Since joining NCE Been the first construction journalist into Iraq following the second Gulf War (and won IBP News Reporter of the Year as a result), was on the scene in tsunami-struck Sri Lanka, reported on a fatal bridge collapse in Portugal, covered a tunnel blaze in Baltimore, and exposed fundamental design failings in the Windsor's Jubilee River. My most moving experience to date was talking exclusively to acquitted Hatfield engineer Nick Jeffries over how he is putting his life back together after his five-year ordeal. Worst experience to date has to be getting lured into a night out in Scotland with the ICE graduates and students, waking up with a raging hangover with the grim reality dawning that I had missed my flight home. Never again. Areas of Interest Engineering disasters, design cock-ups and personal traumas are a staple of NCE, but fortunately are few and far between. Water and environment issues are my main area of responsibility.
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Improving project delivery is the remit of the newly named Infrastructure Client Group. Can it succeed? And what help does it need? Mark Hansford reviews NCE’s first Improving Infrastructure Delivery in Practice round table discussion.
A new web app was launched last week by pollsters YouGov. It allows users to view target audience profiles of companies.
This week’s NCE leads on an signficant restructure at consultant Atkins and explores how supply chain engagement is key to best practice project delivery.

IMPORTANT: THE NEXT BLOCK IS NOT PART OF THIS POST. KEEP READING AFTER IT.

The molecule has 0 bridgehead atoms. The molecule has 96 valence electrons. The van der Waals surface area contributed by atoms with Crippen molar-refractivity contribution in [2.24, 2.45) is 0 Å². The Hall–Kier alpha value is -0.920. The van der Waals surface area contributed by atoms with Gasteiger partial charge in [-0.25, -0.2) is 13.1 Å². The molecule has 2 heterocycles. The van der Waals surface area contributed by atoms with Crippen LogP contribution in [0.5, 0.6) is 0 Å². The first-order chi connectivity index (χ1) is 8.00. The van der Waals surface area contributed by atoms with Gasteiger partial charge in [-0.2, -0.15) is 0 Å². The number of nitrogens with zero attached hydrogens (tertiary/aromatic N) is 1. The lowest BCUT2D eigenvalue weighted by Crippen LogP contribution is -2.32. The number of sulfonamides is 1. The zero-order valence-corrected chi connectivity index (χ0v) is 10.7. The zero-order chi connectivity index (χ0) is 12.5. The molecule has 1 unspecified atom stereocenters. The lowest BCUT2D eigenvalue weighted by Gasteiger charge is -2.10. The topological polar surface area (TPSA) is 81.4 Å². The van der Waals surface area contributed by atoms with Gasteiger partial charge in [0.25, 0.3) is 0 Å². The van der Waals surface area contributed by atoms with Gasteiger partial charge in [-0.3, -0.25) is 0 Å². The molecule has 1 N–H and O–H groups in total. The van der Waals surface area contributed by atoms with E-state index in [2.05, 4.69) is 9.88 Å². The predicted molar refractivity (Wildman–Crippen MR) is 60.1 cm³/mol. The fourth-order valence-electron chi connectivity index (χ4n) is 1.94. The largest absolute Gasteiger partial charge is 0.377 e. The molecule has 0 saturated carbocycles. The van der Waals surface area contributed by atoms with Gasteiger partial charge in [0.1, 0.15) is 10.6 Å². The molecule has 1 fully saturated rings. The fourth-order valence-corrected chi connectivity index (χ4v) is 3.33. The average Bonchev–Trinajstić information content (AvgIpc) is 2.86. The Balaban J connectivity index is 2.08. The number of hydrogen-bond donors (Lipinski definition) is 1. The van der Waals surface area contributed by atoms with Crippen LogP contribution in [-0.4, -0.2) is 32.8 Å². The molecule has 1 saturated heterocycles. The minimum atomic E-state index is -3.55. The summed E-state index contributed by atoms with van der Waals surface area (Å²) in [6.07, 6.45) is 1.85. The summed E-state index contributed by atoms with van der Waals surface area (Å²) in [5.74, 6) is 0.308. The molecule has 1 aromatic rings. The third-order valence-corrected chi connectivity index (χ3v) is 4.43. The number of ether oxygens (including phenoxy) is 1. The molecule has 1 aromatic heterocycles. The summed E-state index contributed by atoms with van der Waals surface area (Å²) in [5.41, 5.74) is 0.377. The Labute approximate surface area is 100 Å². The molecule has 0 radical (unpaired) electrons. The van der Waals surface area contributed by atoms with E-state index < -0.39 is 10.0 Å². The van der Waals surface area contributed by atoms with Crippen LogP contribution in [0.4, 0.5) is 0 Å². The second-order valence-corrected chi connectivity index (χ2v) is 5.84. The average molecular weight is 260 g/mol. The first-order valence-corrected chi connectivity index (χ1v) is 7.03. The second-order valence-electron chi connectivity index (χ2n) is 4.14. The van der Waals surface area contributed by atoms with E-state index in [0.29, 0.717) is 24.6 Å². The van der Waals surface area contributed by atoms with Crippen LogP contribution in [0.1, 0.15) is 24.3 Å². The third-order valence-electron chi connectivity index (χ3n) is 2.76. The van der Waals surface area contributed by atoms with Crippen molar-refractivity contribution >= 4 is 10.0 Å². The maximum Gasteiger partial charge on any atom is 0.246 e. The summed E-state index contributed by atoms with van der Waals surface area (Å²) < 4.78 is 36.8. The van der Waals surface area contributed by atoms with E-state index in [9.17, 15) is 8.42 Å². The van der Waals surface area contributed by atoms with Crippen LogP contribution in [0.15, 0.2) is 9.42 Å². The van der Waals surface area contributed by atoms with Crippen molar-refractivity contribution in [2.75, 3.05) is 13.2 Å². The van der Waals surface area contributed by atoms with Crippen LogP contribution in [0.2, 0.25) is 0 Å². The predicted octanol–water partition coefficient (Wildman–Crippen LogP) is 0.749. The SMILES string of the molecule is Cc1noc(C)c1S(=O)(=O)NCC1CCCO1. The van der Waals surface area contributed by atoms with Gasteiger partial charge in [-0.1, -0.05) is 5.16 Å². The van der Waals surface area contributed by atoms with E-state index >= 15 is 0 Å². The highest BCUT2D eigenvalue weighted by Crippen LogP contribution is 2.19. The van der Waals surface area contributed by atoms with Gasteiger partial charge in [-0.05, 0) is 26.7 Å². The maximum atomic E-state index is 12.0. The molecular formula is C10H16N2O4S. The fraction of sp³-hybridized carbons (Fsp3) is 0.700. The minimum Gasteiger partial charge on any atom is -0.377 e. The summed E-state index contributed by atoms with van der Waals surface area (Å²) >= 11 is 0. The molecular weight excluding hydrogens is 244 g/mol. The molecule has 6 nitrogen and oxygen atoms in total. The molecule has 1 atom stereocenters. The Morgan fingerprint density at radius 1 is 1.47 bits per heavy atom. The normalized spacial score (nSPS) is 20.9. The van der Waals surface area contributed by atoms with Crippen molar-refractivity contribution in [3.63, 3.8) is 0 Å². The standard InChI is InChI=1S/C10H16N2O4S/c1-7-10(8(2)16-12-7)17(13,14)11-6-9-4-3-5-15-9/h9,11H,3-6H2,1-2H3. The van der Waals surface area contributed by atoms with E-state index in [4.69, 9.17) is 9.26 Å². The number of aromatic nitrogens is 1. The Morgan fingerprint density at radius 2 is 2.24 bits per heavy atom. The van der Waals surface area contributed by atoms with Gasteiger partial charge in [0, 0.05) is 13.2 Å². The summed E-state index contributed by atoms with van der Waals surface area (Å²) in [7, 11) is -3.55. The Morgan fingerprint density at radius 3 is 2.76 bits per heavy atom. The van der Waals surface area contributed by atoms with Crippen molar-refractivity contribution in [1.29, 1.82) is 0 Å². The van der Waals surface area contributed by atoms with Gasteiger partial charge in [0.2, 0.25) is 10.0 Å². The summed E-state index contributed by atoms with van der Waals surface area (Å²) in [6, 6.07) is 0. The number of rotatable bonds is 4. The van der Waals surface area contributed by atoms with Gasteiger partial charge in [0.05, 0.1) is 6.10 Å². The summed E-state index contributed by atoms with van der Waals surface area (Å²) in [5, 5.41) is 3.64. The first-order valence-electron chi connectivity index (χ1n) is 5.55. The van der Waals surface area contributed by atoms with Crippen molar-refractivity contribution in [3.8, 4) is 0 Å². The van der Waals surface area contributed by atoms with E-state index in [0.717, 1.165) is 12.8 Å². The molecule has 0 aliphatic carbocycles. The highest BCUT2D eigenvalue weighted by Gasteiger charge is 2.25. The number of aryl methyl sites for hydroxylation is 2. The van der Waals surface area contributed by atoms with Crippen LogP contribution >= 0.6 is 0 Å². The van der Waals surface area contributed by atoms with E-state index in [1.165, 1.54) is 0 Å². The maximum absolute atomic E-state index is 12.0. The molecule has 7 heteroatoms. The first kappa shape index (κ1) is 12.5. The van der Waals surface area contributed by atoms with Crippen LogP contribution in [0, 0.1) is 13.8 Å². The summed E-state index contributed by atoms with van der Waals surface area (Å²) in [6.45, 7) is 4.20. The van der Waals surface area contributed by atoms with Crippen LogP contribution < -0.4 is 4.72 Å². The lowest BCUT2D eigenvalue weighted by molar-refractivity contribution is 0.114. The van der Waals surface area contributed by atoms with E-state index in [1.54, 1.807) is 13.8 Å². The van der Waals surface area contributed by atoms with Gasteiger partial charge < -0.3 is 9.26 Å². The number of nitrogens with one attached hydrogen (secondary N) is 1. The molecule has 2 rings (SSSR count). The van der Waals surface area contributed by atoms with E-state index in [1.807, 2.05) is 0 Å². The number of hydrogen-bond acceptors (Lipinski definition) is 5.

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- Highways frameworks signal exciting times
- Download it now: new and improved NCE on a new and improved app!
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- Technology champion to become IET's first female president
- London Underground boosts support for apprentices
“We want to change the way people do infrastructure design,” proclaimed software giant Autodesk’s senior vice president, industry strategy Andrew Anagnost on the eve of the firm’s annual convention in Las Vegas last week. “And the way we’re going to do it is by using the power of the cloud.”
Mining is the new roads sector for UK consultants eyeing up a £200bn global pot of cash.
The stock of the engineer as innovator is rising, driven by client demands for better cost and time certainty on increasingly complex projects. So much so that it is prompting enlightened consultants seriously rethink attitudes to research and development and the way they treat their technically-minded engineers.
- Should Gatwick become London's hub?
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